Peru tackling local mango issues to bolster presence in Asia, U.S.
While seasonality is always hanging over any fruit producer, Peru’s mango industry is particularly susceptible compared to its counterparts in Ecuador and Brazil. Made up of a plethora of small players, coordination and technology access are difficult, but the industry is making headway in new markets. At www.freshfruitportal.com we speak with Association of Peruvian Mango Producers and Exporters (APEM) manager Juan Carlos Rivera, who says the industry still has issues to get on top of at home.
When asked about why Peru’s mango exports are down this season, Rivera is quick to point out the situation is nothing out of the ordinary and shipments are going as planned; after oversupply pushed down prices in previous seasons, lower volumes could be in the best interests of growers anyway.
While associations such as APEM are able to predict season forecasts and provide information, concerted mobilization is difficult with so many independent growers at the mercy of the weather.
“Peru produces the Kent variety and we haven’t yet learned to manage the physiology of the fruit like they have in other countries like Brazil for example, where there is a lot of management to determine when mangoes grow and affecting flowering patterns,” says Rivera.
“In Peru we can’t do that, not because we don’t have the technology, but because of the large number of producers. We have around 14,500 growers of export mangoes, and per person it comes to around 1.3 or 1.4 hectares per grower, so for them it is difficult to engage in technology transfer and apply adequate measures for physiological management.
“It’s not like in Ecuador where you have just 600 producers.”
He says 2010 volumes were high due to the amount of cold weather, but climatic conditions in 2011 were not conducive to fruit flowering. If the country were in the same industry position as the likes of its South American competitors, this could have been averted to an extent.
Rivera highlights the country’s largest horticultural exporter Camposol has been able to apply plant management and has received good results from it, while many other larger companies are now doing the same.
But for the majority of growers this is not possible given their financial means, which has led APEM to push for better coordination and technology sharing.
“Part of that is the information that we deliver to the industry so that growers can make better decisions, and we’ve also formed the Regional Mango Council to help coordinate growers,” he says.
“We also want to form clusters of producers who can coordinate and share together, so that they don’t depend so much on the weather. We are always nervous because you just don’t know what might happen.”
As Peru’s mango industry improves its circumstances on the ground, there is much to be gained abroad. The vast majority of the country’s mangoes are currently exported to Europe and the U.S., but APEM is seeking other avenues.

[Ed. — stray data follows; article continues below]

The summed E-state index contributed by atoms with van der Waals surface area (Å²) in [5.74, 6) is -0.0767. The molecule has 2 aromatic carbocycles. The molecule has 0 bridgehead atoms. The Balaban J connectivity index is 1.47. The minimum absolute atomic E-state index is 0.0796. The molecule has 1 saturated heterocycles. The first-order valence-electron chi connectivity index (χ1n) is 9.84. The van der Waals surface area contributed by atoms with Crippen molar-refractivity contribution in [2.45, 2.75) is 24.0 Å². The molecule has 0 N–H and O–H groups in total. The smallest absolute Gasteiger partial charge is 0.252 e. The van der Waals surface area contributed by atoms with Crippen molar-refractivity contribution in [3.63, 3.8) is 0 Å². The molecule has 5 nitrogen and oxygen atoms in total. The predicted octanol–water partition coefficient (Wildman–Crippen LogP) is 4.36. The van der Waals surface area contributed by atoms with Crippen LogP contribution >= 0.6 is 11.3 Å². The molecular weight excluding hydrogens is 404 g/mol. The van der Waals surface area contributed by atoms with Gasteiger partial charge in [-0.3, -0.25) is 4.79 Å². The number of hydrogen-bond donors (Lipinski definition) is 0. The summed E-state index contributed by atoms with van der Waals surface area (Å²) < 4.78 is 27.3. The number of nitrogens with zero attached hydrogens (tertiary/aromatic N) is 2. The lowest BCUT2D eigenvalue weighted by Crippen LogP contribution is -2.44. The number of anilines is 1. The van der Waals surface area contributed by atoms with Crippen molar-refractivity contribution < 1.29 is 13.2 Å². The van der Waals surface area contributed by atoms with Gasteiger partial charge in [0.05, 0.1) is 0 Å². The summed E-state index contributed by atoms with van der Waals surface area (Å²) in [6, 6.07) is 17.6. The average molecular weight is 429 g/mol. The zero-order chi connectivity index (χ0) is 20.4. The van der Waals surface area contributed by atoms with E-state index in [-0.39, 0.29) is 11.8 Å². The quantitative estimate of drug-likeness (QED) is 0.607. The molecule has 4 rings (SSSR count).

“We have had a good performance in Japan which was the most recent market to open for us. In 2009-10 we shipped just 60 (metric) tons, we did 600 (metric) tons last year and in the third year we expect to send 1,200 (metric) tons,” says Rivera.
“It’s different in China, which has been open for longer for us but we just ship around 400 tons. The reason for that is that the shipping transit time to China is too much – it takes more than four weeks to send mangoes there.
“We are looking for a shipping line that can do it faster but at the moment there isn’t any quicker service, and I assure you that if we could get mangoes to China in three weeks or less, the biggest market for Peruvian mangoes would be China.”
Rivera believes Peru has the capacity to compete with Australian and the Filipino mangoes in Asia, even though it is further away.
“In the case of the Philippines they have got protocols opened so competition with them is very strong.
“We are not worried about Australia though as they don’t have the phytosanitary protocols in place that we do. They still have a presence but they don’t have the protocols.”
In the Americas, Peru also has access to Mexico but has not made much progress to date on that front, while APEM is pushing for new protocols with the U.S.
“Currently the U.S. only allows mangoes with sizes up to 650 grams, but in Peru we grow mangoes that are larger up to 750 grams, so we are requesting the U.S. to allow this size in.
“To do that we are conducting studies and negotiations, but that takes time – it’s not as if you can just say, ‘please let our bigger mangoes in’.”
Growing advantages and setbacks
Rivera highlights the climate in the main growing region of Piura is ideal for mangoes and the quality is very good.
“In terms of quality our mangoes have a good taste and a good aroma.”
Good conditions don’t necessarily mean good farming practices however, with APEM detecting some unripe export mangoes during inspections in December.
“Ripening standards are very important, and some of the issues we’ve had recently have had to do with prices.
“Sometimes market prices are very good, so to catch those prices growers speed up their harvests prematurely, and what you get is a green mango.
“We are very concerned about this and it is an issue of conscience. It is something that not just APEM is working on, but the local government is involved too.”
Meanwhile, growers are planting small volumes of new varieties, breaking away from the dominance of Kent mangoes and the existing crop of Haden and Tommy Atkins varieties.
“Mango planting is happening slowly, but it’s with the Kent variety. It’s with Ataulfo and varieties like the Manila too, which is what we intend to send to China.
APEM statistics show the industry had shipped an accumulated 333 containers for the 2011-12 season by the end of week 52.
Related stories: Peru sends first mangoes to Japan for the season